Tag Archives: reading goals

More Specific 2016 Goals

Following up on the handful of low-key resolutions I made at the start of the month, I can report that three of my volunteer reviewing positions plus a paid one all seem to have come to a natural end, so that frees me up a little more to seek out big-name opportunities and focus on reading more of the unread books in my own collection plus library copies of books by the authors I’m most keen to try.

Now that nearly one twelfth of this ‘new’ year has passed, I feel like it’s time to set some more specific goals for 2016.

Blogging

Be more strategic about which books I review in full on here. So far it’s just been a random smattering of books I requested online or through publishers. Overall, I don’t feel like I have a clear rationale for which books I feature here and which ones I just respond to via Goodreads. Perhaps I’ll focus on notable reading experiences I feel like drawing attention to (like The Goldfinch recently), or target some pre-release literary fiction to help create buzz.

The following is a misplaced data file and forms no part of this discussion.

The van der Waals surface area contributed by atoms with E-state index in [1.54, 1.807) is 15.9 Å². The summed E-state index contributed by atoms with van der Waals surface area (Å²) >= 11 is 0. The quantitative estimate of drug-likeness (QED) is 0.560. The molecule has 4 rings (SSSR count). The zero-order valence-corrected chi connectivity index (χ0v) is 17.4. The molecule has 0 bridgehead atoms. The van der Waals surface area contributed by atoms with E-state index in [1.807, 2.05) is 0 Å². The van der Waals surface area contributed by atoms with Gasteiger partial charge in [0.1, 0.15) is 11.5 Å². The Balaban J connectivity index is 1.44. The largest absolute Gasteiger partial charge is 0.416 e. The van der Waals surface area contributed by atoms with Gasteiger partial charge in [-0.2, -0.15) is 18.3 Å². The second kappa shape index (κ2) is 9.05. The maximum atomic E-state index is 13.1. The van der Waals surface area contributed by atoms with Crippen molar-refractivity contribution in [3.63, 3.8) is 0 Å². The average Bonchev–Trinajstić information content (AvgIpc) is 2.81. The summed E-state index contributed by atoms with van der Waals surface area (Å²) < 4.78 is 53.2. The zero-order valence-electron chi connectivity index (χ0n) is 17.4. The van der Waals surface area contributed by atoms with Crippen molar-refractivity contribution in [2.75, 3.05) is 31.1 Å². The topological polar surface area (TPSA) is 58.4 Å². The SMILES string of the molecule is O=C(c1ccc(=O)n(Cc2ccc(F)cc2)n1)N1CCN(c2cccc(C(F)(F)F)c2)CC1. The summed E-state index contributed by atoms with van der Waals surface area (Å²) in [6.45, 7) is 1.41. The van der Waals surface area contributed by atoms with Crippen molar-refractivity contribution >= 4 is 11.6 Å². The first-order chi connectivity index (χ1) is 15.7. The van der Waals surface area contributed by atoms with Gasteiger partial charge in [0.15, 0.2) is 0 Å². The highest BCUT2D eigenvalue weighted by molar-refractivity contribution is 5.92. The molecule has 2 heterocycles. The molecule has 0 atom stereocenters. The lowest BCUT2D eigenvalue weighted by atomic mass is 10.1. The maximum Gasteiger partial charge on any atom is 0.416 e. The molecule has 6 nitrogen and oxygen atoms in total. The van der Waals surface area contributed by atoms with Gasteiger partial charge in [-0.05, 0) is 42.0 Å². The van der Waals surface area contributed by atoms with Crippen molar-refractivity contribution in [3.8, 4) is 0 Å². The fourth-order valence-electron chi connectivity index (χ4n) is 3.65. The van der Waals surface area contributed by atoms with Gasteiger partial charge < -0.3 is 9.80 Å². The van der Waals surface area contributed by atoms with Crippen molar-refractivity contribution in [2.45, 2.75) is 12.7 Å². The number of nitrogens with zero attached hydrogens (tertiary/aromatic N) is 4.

Start writing more concise reviews. The task of writing just two sentences about my top books from 2015 got me thinking that sometimes less might be more. (See Shannon’s Twitter-length reviews!) Ironically, though, dumping a whole bunch of thoughts about a book can feel easier and less time-consuming than crafting one tight paragraph. As Blaise Pascal said, “I have only made this letter longer because I have not had the time to make it shorter.”